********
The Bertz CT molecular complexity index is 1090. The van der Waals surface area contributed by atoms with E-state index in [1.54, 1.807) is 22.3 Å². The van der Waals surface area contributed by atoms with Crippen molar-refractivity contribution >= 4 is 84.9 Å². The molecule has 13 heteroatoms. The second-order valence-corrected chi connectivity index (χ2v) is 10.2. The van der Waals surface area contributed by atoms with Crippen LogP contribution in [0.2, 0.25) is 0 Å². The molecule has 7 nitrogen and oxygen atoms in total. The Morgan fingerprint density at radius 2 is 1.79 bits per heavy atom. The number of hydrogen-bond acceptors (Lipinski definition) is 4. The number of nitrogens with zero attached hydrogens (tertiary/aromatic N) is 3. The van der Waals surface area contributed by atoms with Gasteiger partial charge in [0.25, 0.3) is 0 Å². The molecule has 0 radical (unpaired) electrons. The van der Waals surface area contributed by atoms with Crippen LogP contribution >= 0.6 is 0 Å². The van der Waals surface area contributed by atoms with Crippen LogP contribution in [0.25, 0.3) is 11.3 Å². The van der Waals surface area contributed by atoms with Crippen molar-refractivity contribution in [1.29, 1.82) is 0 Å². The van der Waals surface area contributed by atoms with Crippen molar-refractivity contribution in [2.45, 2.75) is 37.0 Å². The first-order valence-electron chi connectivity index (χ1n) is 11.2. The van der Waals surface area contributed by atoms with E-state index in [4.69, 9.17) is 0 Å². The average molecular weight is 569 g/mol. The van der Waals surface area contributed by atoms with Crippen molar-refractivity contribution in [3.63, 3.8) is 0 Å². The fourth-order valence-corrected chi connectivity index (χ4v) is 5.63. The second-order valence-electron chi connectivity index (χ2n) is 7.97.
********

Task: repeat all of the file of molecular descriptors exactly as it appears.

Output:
The Bertz CT molecular complexity index is 1090. The van der Waals surface area contributed by atoms with E-state index in [1.54, 1.807) is 22.3 Å². The van der Waals surface area contributed by atoms with Crippen molar-refractivity contribution >= 4 is 84.9 Å². The molecule has 13 heteroatoms. The second-order valence-corrected chi connectivity index (χ2v) is 10.2. The van der Waals surface area contributed by atoms with Crippen LogP contribution in [0.2, 0.25) is 0 Å². The molecule has 7 nitrogen and oxygen atoms in total. The Morgan fingerprint density at radius 2 is 1.79 bits per heavy atom. The number of hydrogen-bond acceptors (Lipinski definition) is 4. The number of nitrogens with zero attached hydrogens (tertiary/aromatic N) is 3. The van der Waals surface area contributed by atoms with Gasteiger partial charge in [0.25, 0.3) is 0 Å². The molecule has 0 radical (unpaired) electrons. The van der Waals surface area contributed by atoms with Crippen LogP contribution >= 0.6 is 0 Å². The van der Waals surface area contributed by atoms with Crippen LogP contribution in [0.25, 0.3) is 11.3 Å². The van der Waals surface area contributed by atoms with Crippen molar-refractivity contribution in [1.29, 1.82) is 0 Å². The van der Waals surface area contributed by atoms with Crippen molar-refractivity contribution in [2.45, 2.75) is 37.0 Å². The first-order valence-electron chi connectivity index (χ1n) is 11.2. The van der Waals surface area contributed by atoms with E-state index in [4.69, 9.17) is 0 Å². The average molecular weight is 569 g/mol. The van der Waals surface area contributed by atoms with Crippen molar-refractivity contribution in [3.63, 3.8) is 0 Å². The fourth-order valence-corrected chi connectivity index (χ4v) is 5.63. The second-order valence-electron chi connectivity index (χ2n) is 7.97.